This the second of my Crypto Jargon blog series. In this article I’m breaking down the following terms:
- Crypto Wallets
- Public Key
- Private Key
If you’ve seen the other posts on this blog, you’ve probably heard me use Addy or Wallet more than a few times…
Well, Addy is, in fact, short for Wallet Address, for example: “Send me your addy and I’ll wire you the amount.” – meaning, “give me your crypto wallet address and I will send you the money”.
So “wire” in this respect refers to online transacting, sending money digitally.
Which leads me to What is a wallet? and why address?
You see, in crypto, we use digital wallets to store our coins… well, figuratively speaking actually, because technically we don’t store the actual coins there, but more about that in a moment.
So, figuratively speaking, we use digital wallets in the same way we use physical wallets for the fiat money we still use in the physical world.
Many people still call these “real money” but I’m sure during the next few years it will become clear that our digital coins are just as real as the paper money. So a digital wallet is basically a piece of software that helps read information about the user’s digital coins.
In order to send and receive coins, you need to use a long string of alphanumeric characters (usually 26-35) which is known as your wallet address. It can also be represented as a scanable QR code. I explained the QR code in a previous post here.
There are a few types of cryptocurrency wallets:
- Software Wallets are apps/programs you download on a desktop or laptop computer. For instance Mobile Wallets (applications) for your smartphone or tablet.
- Web Wallets which are stored on third-party servers via cloud computing. These can be accessed by any computing device and are known as “hot storage“.
- Paper Wallets (known as cold storage) yes, you can even generate a digital wallet that can be printed out as a hard-copy for safekeeping in physical form. I have a tutorial about that too, check out the pop-up or I’ll also drop the link in the description box so you can see how this works.
- Hardware Wallets (also known as cold storage).
These are devices like these that store the private keys of the user and access all the information related to these private keys on the relevant blockchains.
Let’s explain what private and public keys are so you get the full picture. I mentioned earlier that you don’t actually store your coins in the wallet. So where do you store them then?
Technically you don’t store them or maybe I should say that “store” is not the most correct term to use because your coins exist only as of the sum of inputs and outputs which are recorded on the blockchain as a series of linked transactions.
So technically, your coins are re simply digital data recorded and stored on the blockchain, they’re not inside any wallet and what you do when you use your wallet client, is that you actually access that data with your private and public keys.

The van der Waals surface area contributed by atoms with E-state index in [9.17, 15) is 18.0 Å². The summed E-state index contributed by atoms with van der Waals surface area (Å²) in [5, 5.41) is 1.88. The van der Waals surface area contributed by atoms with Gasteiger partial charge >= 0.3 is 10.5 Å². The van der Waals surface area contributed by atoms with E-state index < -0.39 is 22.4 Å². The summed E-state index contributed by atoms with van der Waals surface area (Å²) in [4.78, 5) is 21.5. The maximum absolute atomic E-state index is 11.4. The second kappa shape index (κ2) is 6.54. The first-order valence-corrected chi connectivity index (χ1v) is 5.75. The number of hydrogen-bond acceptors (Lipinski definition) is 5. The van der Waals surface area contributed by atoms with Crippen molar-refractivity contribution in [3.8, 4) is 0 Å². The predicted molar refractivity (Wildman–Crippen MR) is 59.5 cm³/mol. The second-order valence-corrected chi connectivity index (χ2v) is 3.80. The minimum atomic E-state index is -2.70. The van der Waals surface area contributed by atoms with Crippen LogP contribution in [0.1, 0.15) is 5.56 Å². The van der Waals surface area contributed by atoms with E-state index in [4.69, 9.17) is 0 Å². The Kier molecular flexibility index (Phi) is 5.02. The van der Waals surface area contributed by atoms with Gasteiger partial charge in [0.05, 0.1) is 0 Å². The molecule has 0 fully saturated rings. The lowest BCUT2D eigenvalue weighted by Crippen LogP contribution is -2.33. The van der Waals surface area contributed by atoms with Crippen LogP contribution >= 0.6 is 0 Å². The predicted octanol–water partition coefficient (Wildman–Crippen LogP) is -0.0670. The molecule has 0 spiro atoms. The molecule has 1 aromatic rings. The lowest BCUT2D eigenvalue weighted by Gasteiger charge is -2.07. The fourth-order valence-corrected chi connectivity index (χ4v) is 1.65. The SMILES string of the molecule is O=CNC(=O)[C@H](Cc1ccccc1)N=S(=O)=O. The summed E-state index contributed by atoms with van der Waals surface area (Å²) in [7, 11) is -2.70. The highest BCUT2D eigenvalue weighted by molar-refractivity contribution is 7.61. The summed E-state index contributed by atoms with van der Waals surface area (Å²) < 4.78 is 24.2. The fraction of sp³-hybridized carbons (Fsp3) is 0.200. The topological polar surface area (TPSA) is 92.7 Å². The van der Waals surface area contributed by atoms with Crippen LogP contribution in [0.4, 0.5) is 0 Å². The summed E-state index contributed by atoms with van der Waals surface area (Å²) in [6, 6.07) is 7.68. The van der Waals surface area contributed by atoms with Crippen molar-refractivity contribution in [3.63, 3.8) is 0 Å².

- A private key is a unique identifier code used as a digital signature that connects you – the user – to the data stored on the blockchain (in other words, the amount of cryptocurrency that is allocated to that code). It acts as a wallet identifier and is the most important piece of code you need, so it has to be kept in complete secrecy. Anyone who has access to that private key technically has access to the data/ coins that it protects.
- A public key is derived from the private key and is, in fact, the wallet address you provide to others in order to receive cryptocurrency. The public key is a way to identify someone making a transaction, even though their actual name or personal information is not embedded in the key itself. This is basically your Addy.
Also, note that for your own protection (depending on what wallet client you use) that wallet address might change after every transaction. That shouldn’t worry you, because all these public wallet addresses are derived from your private key so they will all work. I have a video explaining that too, a link will be dropped in the description below.
Ok, so to wrap this up, your crypto wallet consists of two main pieces of code called private and public keys. These are connecting you to the blockchain where the information about your digital coins is recorded and this is how you “store” your cryptocurrencies. And this is why it is very important to use wallets that give you ownership of your private keys.
The most secure wallets are paper and hardware wallets because they give you full ownership while most of the cloud services (aka Hot Wallets) are custodial of your private keys and they can censor you and lock you out of your wallet. These are services like Coinbase.com and pretty much all the exchanges for instance, which are government-regulated and must comply with AML requirements and are known to freeze or close users’ accounts when there’s any suspicious activity.
Also, they can get hacked and that happens a lot in the online space, so really, to keep your cryptocurrencies safe in the long run, I recommend using hardware wallets.
If you want to know what hardware wallets I use, see this post.
Other posts you might like:
Earn Bitcoin as cashback on your shopping
Crypto Wallets – where to store your Bitcoin, Ethereum, Ripple and other cryptocurrencies
Ways to Earn Crypto for Free in 2020
P2P |MOE |CMC |CS |TS & MCAP: Explained
These and many more terms are explained in my eBook “Crypto Jargon A-Z: definitions of crypto terminology” which is the most up-to-date publication of its kind. With over 700 terms, acronyms and trading slang, it contains everything related to cryptocurrencies and blockchain tech: a must-have guide for every crypto investor. It’s an Amazon bestseller and it’s available from my website here.
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